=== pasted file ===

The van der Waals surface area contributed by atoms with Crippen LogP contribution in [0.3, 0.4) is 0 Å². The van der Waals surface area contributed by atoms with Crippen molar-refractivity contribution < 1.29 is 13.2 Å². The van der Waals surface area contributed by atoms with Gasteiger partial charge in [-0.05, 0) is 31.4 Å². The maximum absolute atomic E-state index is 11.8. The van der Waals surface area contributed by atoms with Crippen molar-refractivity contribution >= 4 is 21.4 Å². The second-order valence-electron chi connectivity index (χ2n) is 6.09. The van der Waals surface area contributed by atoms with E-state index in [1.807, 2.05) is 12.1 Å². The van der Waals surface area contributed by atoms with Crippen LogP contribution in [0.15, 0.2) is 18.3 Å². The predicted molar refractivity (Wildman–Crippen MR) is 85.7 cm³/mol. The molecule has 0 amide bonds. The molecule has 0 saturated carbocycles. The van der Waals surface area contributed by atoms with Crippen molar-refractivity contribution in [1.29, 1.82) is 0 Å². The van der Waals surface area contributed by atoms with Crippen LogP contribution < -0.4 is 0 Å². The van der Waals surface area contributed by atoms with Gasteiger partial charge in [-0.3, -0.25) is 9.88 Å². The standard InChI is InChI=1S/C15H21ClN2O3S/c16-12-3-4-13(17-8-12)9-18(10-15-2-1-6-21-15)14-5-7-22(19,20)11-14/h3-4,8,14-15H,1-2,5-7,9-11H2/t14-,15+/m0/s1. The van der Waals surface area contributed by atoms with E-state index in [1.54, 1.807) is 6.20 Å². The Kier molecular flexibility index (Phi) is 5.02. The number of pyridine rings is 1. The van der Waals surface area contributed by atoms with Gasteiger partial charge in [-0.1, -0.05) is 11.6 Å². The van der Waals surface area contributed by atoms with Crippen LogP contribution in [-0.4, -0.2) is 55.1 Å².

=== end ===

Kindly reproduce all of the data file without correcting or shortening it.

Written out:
The van der Waals surface area contributed by atoms with Crippen LogP contribution in [0.3, 0.4) is 0 Å². The van der Waals surface area contributed by atoms with Crippen molar-refractivity contribution < 1.29 is 13.2 Å². The van der Waals surface area contributed by atoms with Gasteiger partial charge in [-0.05, 0) is 31.4 Å². The maximum absolute atomic E-state index is 11.8. The van der Waals surface area contributed by atoms with Crippen molar-refractivity contribution >= 4 is 21.4 Å². The second-order valence-electron chi connectivity index (χ2n) is 6.09. The van der Waals surface area contributed by atoms with E-state index in [1.807, 2.05) is 12.1 Å². The van der Waals surface area contributed by atoms with Crippen LogP contribution in [0.15, 0.2) is 18.3 Å². The predicted molar refractivity (Wildman–Crippen MR) is 85.7 cm³/mol. The molecule has 0 amide bonds. The molecule has 0 saturated carbocycles. The van der Waals surface area contributed by atoms with Crippen molar-refractivity contribution in [1.29, 1.82) is 0 Å². The van der Waals surface area contributed by atoms with Crippen LogP contribution < -0.4 is 0 Å². The van der Waals surface area contributed by atoms with Gasteiger partial charge in [-0.3, -0.25) is 9.88 Å². The standard InChI is InChI=1S/C15H21ClN2O3S/c16-12-3-4-13(17-8-12)9-18(10-15-2-1-6-21-15)14-5-7-22(19,20)11-14/h3-4,8,14-15H,1-2,5-7,9-11H2/t14-,15+/m0/s1. The van der Waals surface area contributed by atoms with E-state index in [1.54, 1.807) is 6.20 Å². The Kier molecular flexibility index (Phi) is 5.02. The number of pyridine rings is 1. The van der Waals surface area contributed by atoms with Gasteiger partial charge in [-0.1, -0.05) is 11.6 Å². The van der Waals surface area contributed by atoms with Crippen LogP contribution in [-0.4, -0.2) is 55.1 Å².